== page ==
Morality is a system of mutual obligations between people. You are obligated to your family and friends, as they are to you. You are obligated, to a lesser degree, to your community and nation, as they are to you. You are not particularly obligated to, say, the citizens of another country, just as they are not obligated to you. As such, the Hector and Sue’s first obligations were to the children they already had (and each other.) It is not moral to take in so many children that you can no longer take proper care of them (and when your developmentally disabled kid gets pregnant twice before the age of 16, you are actually doing something wrong.) You are not morally obligated to destroy your own life to help strangers.

Also, for those of you who are considering adoption, remember that no matter how kind and loving and good-hearted you are, you can’t erase who your kids are. That’s not always big stuff, like criminality or pregnancy. It might be little things, like whether they go to church or like to study, how much they talk. Genetics has a huge effect on personality, so any adopted kids are likely to have a very different personality than you do. Chances are good that adoption will not be all peaches and roses; most kids don’t get put up for adoption unless something is seriously defective about their families or themselves in the first place, so be prepared for some pretty severe issues.

Advertisements

Animal Morality

I know it shouldn’t surprise me when people post outright, bold-faced lies about, say, the nature of humanity, but somehow I still stare in shock for a split second or two before struggling with whether or not to respond.

It’s generally a bad idea to respond, another thing you would think I’d have learned by now. No one likes the guy who starts every comment with, “Actually…”

Today’s lie was, to paraphrase slightly due to memory being imperfect, “Animals are so loving and compassionate, even to members not of their own species! Humans totally fail at compassion. We should learn from our ape cousins and ancestors!” The sentiments were accompanied by an adorable picture of an orangutan holding a baby tiger.

Okay, the exclamation points are my own additions.

First, the obvious: This shit is a baldfaced lie. If animals were regularly compassionate and loving to members of other species, lions would be vegans and running adoption agencies for baby gazelles whose parents had fallen victim to unfortunate accidents. If animals were regularly loving and compassionate, we wouldn’t make a big deal out of it every time a hippo and turtle hang out together. Does someone write a picture book documenting every set of human kids who become friends? Or every human who feeds a pet? Of course not. We only document these animal stories because they’re unusual.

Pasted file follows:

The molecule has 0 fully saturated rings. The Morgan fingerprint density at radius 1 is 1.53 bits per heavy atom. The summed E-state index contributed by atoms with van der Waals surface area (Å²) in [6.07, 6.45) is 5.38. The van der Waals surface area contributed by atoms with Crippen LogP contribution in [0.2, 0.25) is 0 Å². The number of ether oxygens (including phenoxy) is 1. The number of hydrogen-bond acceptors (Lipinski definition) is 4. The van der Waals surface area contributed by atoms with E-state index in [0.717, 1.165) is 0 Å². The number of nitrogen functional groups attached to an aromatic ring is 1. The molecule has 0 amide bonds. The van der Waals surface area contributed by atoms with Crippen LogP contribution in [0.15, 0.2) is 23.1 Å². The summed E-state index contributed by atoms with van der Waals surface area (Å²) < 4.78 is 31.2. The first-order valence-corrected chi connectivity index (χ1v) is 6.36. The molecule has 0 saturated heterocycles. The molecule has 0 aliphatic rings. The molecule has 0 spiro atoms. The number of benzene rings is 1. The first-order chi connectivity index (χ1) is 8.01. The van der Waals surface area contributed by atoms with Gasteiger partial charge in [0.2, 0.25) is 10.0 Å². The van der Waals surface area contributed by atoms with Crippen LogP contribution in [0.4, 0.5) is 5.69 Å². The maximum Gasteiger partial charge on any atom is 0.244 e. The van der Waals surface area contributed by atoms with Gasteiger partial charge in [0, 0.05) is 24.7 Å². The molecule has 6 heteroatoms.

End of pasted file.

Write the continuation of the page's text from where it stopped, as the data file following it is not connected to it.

Reality is boring. Lies entertain.

“But wait,” I hear you saying, “My dog totally loves me.”

Your dog is the result of thousands of years of selective breeding specifically for friendliness to humans. Also, you give it food. Does your dog give you food?

No.

Anyway, how nice are animals?

“Altruism” is defined (by the Wikipedia, anyway,) as, “behaviour by an individual that increases the fitness of another individual while decreasing the fitness of the actor.” Wikipedia defines “compassion” as a, “response to the suffering of others that motivates a desire to help.”

I’m not going to even try to define “love.”

Now, the definition of altruism itself hints that inter-species altruism probably isn’t a thing you’re going to see very often, because if the altruist increases the genes of another species at the expense of their own genes, then whatever genes originally drove the altruist to be altruistic become less common. Over time, the inter-species altruist gets replaced by everyone else, and altruism disappears.

This doesn’t mean that no one can ever be altruistic–altruism works just fine if it’s directed at your near kin. Animals that have a strong instinct to care for their family members and a certain level of intelligence can even apply that caring instinct to non-family. But I wouldn’t expect much friendliness from a crocodile.

It does means that claims about widespread altruism among animals toward other animals that aren’t family are probably nonsense.

The vast majority of observed instances of animal altruism involve close kin, pack members, or behavior that would normally be directed toward one’s kin but happened, by accident, to involve a non-related individual. The Wikipedia list on the subject, while incomplete and imperfect, gives a good impression.

In reality, the vast, vast majority of animals in this world do not give a shit about members not of their own species. Most of them don’t even care about members of their own species who aren’t family, and some will even eat their own children.

What about claim two, that humans suck at compassion?